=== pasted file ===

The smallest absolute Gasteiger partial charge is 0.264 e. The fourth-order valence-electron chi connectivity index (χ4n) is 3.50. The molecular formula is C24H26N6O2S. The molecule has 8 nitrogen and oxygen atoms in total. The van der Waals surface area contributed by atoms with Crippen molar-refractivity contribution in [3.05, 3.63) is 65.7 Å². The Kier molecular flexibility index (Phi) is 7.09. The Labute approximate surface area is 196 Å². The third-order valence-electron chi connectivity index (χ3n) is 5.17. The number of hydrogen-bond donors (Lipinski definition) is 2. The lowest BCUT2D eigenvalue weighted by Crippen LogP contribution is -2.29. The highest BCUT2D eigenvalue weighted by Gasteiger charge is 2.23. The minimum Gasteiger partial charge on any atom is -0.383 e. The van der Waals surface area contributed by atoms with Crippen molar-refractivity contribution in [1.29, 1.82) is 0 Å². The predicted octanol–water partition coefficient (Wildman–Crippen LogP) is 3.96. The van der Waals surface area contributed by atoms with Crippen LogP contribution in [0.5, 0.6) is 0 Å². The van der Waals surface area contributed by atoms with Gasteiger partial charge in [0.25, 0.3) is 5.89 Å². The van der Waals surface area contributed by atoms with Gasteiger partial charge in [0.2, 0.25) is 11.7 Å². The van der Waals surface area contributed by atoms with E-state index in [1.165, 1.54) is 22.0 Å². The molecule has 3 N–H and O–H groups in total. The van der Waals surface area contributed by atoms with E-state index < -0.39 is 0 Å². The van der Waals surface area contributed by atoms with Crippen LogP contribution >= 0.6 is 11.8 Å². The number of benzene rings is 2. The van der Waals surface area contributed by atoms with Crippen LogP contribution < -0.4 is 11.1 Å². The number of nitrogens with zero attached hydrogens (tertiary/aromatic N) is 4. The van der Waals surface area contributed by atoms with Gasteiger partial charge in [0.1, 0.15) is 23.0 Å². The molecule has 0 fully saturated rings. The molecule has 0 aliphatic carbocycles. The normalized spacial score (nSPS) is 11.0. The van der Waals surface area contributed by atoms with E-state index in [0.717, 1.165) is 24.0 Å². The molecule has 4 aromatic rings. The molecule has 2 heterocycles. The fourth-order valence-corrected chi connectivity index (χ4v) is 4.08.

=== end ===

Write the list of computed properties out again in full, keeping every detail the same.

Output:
The smallest absolute Gasteiger partial charge is 0.264 e. The fourth-order valence-electron chi connectivity index (χ4n) is 3.50. The molecular formula is C24H26N6O2S. The molecule has 8 nitrogen and oxygen atoms in total. The van der Waals surface area contributed by atoms with Crippen molar-refractivity contribution in [3.05, 3.63) is 65.7 Å². The Kier molecular flexibility index (Phi) is 7.09. The Labute approximate surface area is 196 Å². The third-order valence-electron chi connectivity index (χ3n) is 5.17. The number of hydrogen-bond donors (Lipinski definition) is 2. The lowest BCUT2D eigenvalue weighted by Crippen LogP contribution is -2.29. The highest BCUT2D eigenvalue weighted by Gasteiger charge is 2.23. The minimum Gasteiger partial charge on any atom is -0.383 e. The van der Waals surface area contributed by atoms with Crippen molar-refractivity contribution in [1.29, 1.82) is 0 Å². The predicted octanol–water partition coefficient (Wildman–Crippen LogP) is 3.96. The van der Waals surface area contributed by atoms with Crippen LogP contribution in [0.5, 0.6) is 0 Å². The van der Waals surface area contributed by atoms with Gasteiger partial charge in [0.25, 0.3) is 5.89 Å². The van der Waals surface area contributed by atoms with Gasteiger partial charge in [0.2, 0.25) is 11.7 Å². The van der Waals surface area contributed by atoms with E-state index in [1.165, 1.54) is 22.0 Å². The molecule has 3 N–H and O–H groups in total. The van der Waals surface area contributed by atoms with E-state index < -0.39 is 0 Å². The van der Waals surface area contributed by atoms with Crippen LogP contribution >= 0.6 is 11.8 Å². The number of benzene rings is 2. The van der Waals surface area contributed by atoms with Crippen LogP contribution < -0.4 is 11.1 Å². The number of nitrogens with zero attached hydrogens (tertiary/aromatic N) is 4. The van der Waals surface area contributed by atoms with Gasteiger partial charge in [0.1, 0.15) is 23.0 Å². The molecule has 0 fully saturated rings. The molecule has 0 aliphatic carbocycles. The normalized spacial score (nSPS) is 11.0. The van der Waals surface area contributed by atoms with E-state index in [0.717, 1.165) is 24.0 Å². The molecule has 4 aromatic rings. The molecule has 2 heterocycles. The fourth-order valence-corrected chi connectivity index (χ4v) is 4.08.